Posted by: beansai | August 8, 2008

Journal Entry #1: The Robber Bride by Margaret Atwood

    Being a part of the female culture, it is easy to get into the grind of exposing the difficulties women face in a male dominant society. Especially in feminist texts, the struggles women endure are front and foremost. A lot of Margaret Atwood’s novels deal with blossoming feminism, the pros and the cons of it, and The Robber Bride isn’t much different. Since the primary characters are all female, and the men merely play second fiddle, it is easy to see things strictly from one gender’s point of view.

    But there is this one point in the novel, short, but it stood out in my mind, that men are struggling for an identity in society as well; that their role has transfigured over time as well as women’s. Just like women struggle to find that balance between being mother, lover, breadwinner, and whatever other roles they take on, men are also struggling to fit into and out of those old categorical tags we place on them. In particular to this novel, Atwood points out that women no longer know what a “good man” is, and neither do the men. It seems as though we are all still trying to fit into these archaic filing systems, despite the changes that have taken place in modern society. Women are still trying to figure out what is really beautiful without being overt, men are trying to walk a fine line of maintaining their masculinity without being chauvinistic; we are all trying to color in the lines, but who knows where the lines really are.

    This just reminded that it is easy to be hard on men in general, and beat down their complaints of fitting into their gender role, because throughout history they have had more opportunities than women to express the difficulties of their circumstances. Naturally, this is an unfair perspective. Why hold the past against the men of today? They didn’t dictate our history and are as susceptible to the flaws and follies of modern society as women are. And it is generally an unfair assumption that they would have had opportunities to express their feelings more than women. We are finally coming to a point in some cultures where men and women are both allowed to express an unhappiness with the constraints of their gender roles. But it hasn’t always been that way for either gender. This was simply one of those instances where I was reminded that the structure of a society isn’t as simple as which gender is the dominant one. I don’t generally consider myself an intense feminist, but I certainly have my moments. I like being reminded of my moments of narrow-mindedness and ultimately remedying the situation.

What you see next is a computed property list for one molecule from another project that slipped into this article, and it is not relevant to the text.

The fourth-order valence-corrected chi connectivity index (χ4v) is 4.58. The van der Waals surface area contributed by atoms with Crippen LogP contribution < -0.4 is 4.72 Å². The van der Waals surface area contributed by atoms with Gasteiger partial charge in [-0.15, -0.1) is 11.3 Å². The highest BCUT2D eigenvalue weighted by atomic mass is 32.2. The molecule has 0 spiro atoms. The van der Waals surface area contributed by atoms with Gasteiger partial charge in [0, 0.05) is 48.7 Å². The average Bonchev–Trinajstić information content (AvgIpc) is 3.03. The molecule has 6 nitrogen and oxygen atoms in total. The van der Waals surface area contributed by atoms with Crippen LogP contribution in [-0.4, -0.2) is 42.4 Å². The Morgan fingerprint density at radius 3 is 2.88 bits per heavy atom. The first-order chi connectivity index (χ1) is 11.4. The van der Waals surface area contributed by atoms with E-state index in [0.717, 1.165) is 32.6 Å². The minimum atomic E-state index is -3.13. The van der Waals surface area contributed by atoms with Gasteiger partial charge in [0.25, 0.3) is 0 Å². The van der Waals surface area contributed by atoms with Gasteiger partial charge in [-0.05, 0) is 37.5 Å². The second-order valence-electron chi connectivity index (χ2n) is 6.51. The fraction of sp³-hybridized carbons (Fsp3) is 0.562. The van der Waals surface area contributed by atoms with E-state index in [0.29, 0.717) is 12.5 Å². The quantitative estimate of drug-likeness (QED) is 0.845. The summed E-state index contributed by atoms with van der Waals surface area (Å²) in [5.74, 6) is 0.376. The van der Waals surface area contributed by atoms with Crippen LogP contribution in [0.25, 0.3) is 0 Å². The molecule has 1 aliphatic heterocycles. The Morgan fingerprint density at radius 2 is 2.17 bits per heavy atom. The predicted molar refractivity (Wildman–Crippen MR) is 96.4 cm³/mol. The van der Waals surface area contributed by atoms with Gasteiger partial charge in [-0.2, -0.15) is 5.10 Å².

Life is just so much easier at times with labels, compartments, categories. If we all fit snugly into our designated boxes, then it is easier to see where we belong in the general construction of society. Of course, life isn’t so simple. So here we are, men and women alike, trying to find a place, whether it is gender-neutral or not. It was nice to get a sharp moment of perspective in this novel, reminding me that there are always two sides to a story, that every person has unique circumstances and that it isn’t as easy as I’d like to lump people together under a label. And that it isn’t so easy to toss myself in one category or another.

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